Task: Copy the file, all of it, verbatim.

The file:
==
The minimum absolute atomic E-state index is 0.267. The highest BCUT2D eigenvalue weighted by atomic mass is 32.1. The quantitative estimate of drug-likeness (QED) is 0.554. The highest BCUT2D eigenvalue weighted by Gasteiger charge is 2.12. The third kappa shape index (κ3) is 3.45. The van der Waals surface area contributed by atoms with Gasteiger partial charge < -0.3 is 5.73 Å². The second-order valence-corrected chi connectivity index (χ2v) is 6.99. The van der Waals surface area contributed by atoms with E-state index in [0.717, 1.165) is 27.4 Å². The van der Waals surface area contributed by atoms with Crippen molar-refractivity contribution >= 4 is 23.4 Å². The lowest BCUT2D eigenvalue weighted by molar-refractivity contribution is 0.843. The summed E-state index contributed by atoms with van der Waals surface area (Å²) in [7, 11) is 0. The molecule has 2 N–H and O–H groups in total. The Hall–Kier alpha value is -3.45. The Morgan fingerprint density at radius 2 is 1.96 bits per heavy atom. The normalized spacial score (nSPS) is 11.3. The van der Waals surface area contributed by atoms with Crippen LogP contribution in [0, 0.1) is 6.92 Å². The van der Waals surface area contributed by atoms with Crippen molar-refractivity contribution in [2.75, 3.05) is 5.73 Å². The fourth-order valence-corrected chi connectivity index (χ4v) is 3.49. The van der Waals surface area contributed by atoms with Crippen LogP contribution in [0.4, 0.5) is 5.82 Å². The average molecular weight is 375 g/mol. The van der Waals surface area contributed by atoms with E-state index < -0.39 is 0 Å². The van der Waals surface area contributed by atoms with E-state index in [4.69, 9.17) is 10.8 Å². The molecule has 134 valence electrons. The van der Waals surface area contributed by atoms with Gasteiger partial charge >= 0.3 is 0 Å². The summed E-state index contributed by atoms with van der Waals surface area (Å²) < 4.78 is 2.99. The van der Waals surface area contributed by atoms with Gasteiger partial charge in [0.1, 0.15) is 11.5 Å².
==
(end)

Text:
The minimum absolute atomic E-state index is 0.267. The highest BCUT2D eigenvalue weighted by atomic mass is 32.1. The quantitative estimate of drug-likeness (QED) is 0.554. The highest BCUT2D eigenvalue weighted by Gasteiger charge is 2.12. The third kappa shape index (κ3) is 3.45. The van der Waals surface area contributed by atoms with Gasteiger partial charge < -0.3 is 5.73 Å². The second-order valence-corrected chi connectivity index (χ2v) is 6.99. The van der Waals surface area contributed by atoms with E-state index in [0.717, 1.165) is 27.4 Å². The van der Waals surface area contributed by atoms with Crippen molar-refractivity contribution >= 4 is 23.4 Å². The lowest BCUT2D eigenvalue weighted by molar-refractivity contribution is 0.843. The summed E-state index contributed by atoms with van der Waals surface area (Å²) in [7, 11) is 0. The molecule has 2 N–H and O–H groups in total. The Hall–Kier alpha value is -3.45. The Morgan fingerprint density at radius 2 is 1.96 bits per heavy atom. The normalized spacial score (nSPS) is 11.3. The van der Waals surface area contributed by atoms with Crippen LogP contribution in [0, 0.1) is 6.92 Å². The van der Waals surface area contributed by atoms with Crippen molar-refractivity contribution in [2.75, 3.05) is 5.73 Å². The fourth-order valence-corrected chi connectivity index (χ4v) is 3.49. The van der Waals surface area contributed by atoms with Crippen LogP contribution in [0.4, 0.5) is 5.82 Å². The average molecular weight is 375 g/mol. The van der Waals surface area contributed by atoms with E-state index < -0.39 is 0 Å². The van der Waals surface area contributed by atoms with E-state index in [4.69, 9.17) is 10.8 Å². The molecule has 134 valence electrons. The van der Waals surface area contributed by atoms with Gasteiger partial charge >= 0.3 is 0 Å². The summed E-state index contributed by atoms with van der Waals surface area (Å²) < 4.78 is 2.99. The van der Waals surface area contributed by atoms with Gasteiger partial charge in [0.1, 0.15) is 11.5 Å².